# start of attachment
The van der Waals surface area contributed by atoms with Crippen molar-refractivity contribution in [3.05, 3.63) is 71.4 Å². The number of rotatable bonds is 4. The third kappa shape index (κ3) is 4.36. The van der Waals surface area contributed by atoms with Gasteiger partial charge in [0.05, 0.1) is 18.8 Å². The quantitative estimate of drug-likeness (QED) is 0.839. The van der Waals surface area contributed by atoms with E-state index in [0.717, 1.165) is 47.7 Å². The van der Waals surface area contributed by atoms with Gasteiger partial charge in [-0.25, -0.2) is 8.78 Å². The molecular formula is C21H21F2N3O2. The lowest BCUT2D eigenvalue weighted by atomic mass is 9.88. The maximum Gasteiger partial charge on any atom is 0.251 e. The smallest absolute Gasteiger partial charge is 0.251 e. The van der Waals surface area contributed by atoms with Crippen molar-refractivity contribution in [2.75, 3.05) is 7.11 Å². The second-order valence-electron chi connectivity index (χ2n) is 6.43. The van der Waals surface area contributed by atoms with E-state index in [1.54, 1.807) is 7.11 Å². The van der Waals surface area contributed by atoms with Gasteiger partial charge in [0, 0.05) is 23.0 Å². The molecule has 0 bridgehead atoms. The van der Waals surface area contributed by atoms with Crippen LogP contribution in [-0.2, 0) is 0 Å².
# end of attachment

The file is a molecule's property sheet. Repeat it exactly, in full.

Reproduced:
The van der Waals surface area contributed by atoms with Crippen molar-refractivity contribution in [3.05, 3.63) is 71.4 Å². The number of rotatable bonds is 4. The third kappa shape index (κ3) is 4.36. The van der Waals surface area contributed by atoms with Gasteiger partial charge in [0.05, 0.1) is 18.8 Å². The quantitative estimate of drug-likeness (QED) is 0.839. The van der Waals surface area contributed by atoms with E-state index in [0.717, 1.165) is 47.7 Å². The van der Waals surface area contributed by atoms with Gasteiger partial charge in [-0.25, -0.2) is 8.78 Å². The molecular formula is C21H21F2N3O2. The lowest BCUT2D eigenvalue weighted by atomic mass is 9.88. The maximum Gasteiger partial charge on any atom is 0.251 e. The smallest absolute Gasteiger partial charge is 0.251 e. The van der Waals surface area contributed by atoms with Crippen molar-refractivity contribution in [2.75, 3.05) is 7.11 Å². The second-order valence-electron chi connectivity index (χ2n) is 6.43. The van der Waals surface area contributed by atoms with E-state index in [1.54, 1.807) is 7.11 Å². The van der Waals surface area contributed by atoms with Gasteiger partial charge in [0, 0.05) is 23.0 Å². The molecule has 0 bridgehead atoms. The van der Waals surface area contributed by atoms with Crippen LogP contribution in [-0.2, 0) is 0 Å².